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Research reveals 4 key traits that define high-performing equity portfolios

By Rhea Nath
4 minute read

New analysis suggests equity portfolios with these characteristics will likely deliver higher returns than those tracking the Australian and global share market benchmarks.

A portfolio built using the factors of low volatility, value, momentum, and quality are more likely to deliver “significantly higher returns” over a four-decade horizon than a traditional portfolio tracking a market-capitalisation weighted index, according to Innova Asset Management.

The firm’s latest research considered multi-factor investing data against the ASX 200 and MSCI World Index, respectively. It considered value stocks (companies with low prices relative to their financial fundamentals such as earnings), quality (companies with stable earnings, low leverage and high profitability), momentum (companies with strong price trends where strong past returns are associated with strong future short-term returns), and low volatility (companies with defensive earnings and more stable share prices).

Historically, momentum stocks have been a stronger factor in the Australian share market than in many other developed countries such as the US, the research highlighted.


“Our research has found that an equity portfolio built using the four factors of momentum, quality, value, and low volatility and invested in either the Australian or global share market delivered significantly higher returns between 1982 and 2023 compared to the share market benchmarks in both markets,” Innova’s managing director and co-chief investment officer, Dan Miles, explained.

Elaborating on the research, he said these equity factors help to mitigate “substantial risks” that exist in equity portfolios due to the inherent volatility in share markets, with outperformance of 1.74 per cent for an Australian multi-factor portfolio and 1.57 per cent for a global multi-factor.

Investors keen to seek these factors are able to do so through low-cost exchange-traded funds (ETFs), Miles added, pointing out they can have management fees as low as 0.25 per cent.

“The US market is the most advanced in the world, where ETFs represent 12.7 per cent of all US equity assets compared to 4.4 per cent across the Asia-Pacific. US-focused ETFs can cover value, momentum, low volatility and quality factors, as well as many others,” he said.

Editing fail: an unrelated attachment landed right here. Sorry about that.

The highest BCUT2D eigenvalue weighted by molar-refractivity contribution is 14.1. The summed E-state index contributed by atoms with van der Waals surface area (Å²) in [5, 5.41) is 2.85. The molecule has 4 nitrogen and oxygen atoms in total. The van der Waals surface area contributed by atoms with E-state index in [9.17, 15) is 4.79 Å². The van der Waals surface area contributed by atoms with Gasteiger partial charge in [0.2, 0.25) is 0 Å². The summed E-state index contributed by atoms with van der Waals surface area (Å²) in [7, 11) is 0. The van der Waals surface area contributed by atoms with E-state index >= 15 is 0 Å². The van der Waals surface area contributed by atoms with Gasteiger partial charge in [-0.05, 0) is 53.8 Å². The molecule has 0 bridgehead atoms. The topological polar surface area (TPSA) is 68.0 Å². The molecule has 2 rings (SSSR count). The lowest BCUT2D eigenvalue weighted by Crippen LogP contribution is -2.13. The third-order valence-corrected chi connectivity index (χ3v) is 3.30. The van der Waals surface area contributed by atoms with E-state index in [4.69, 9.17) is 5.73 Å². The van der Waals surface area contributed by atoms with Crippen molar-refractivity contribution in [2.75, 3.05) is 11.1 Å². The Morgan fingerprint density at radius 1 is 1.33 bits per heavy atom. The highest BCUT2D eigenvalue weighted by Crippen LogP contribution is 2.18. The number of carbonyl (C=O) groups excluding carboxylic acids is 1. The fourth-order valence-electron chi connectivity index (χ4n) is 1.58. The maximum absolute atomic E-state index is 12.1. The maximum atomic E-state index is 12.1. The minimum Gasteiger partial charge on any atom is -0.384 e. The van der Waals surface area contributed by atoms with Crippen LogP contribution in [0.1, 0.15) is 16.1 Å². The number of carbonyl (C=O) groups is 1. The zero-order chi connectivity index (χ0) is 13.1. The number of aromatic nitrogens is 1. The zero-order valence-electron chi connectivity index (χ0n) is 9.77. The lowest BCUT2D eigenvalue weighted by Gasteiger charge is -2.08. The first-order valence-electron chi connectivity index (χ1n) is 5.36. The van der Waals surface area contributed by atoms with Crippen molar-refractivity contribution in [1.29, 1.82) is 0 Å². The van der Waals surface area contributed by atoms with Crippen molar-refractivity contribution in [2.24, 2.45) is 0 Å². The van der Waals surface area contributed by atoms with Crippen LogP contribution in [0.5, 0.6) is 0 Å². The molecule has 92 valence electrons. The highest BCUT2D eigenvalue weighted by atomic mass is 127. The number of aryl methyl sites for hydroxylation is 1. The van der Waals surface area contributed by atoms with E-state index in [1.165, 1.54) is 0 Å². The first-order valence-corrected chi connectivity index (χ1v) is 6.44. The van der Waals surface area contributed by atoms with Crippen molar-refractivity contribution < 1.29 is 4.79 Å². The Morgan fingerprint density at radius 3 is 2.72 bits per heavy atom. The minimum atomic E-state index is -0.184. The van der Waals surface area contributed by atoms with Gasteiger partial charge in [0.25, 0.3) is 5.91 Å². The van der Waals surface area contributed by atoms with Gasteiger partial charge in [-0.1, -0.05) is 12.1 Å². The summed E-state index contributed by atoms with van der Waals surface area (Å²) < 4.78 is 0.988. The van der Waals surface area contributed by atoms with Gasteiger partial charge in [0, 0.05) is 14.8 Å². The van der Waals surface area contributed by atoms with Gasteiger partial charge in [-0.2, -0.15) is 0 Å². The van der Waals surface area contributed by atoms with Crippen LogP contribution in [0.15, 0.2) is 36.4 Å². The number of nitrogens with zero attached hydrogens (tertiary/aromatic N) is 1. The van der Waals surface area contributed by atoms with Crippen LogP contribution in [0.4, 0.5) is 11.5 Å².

Meanwhile, while the Australian market is not quite as advanced, he said there were still ETFs for many factors available.

“Investors can still create Australian equity multi-factor portfolios using a combination of ETFs and other investment structures, such as managed funds; while there may not yet be a momentum or value Australian equity ETF, there are still momentum and value managers offering factor-based investment options,” he explained.

Earlier this year, the world’s largest asset manager, BlackRock, announced the launch of three product offerings to help Australian investors access their preferred investment style in line with their broader objectives, unveiling momentum, quality, and value strategy ETFs.

In the announcement, BlackRock Australasia’s head of wealth, Chantal Giles, said the strategies would help investors capitalise on market volatility and build more resilient portfolios.

“Style investing enables investors to adjust their portfolio allocations for different points in the market cycle and can play a complementary role by providing additional portfolio diversification,” she said.

Innova’s Miles, too, highlighted that a multi-factor may require “fine-tuning” as different factors perform differently over the economic cycle.

“Innova takes an active approach to portfolio construction, rotating into and out of these factors as market conditions change. This approach increases the chances of delivering higher returns while managing the extra volatility and size of drawdowns associated with equities,” he said.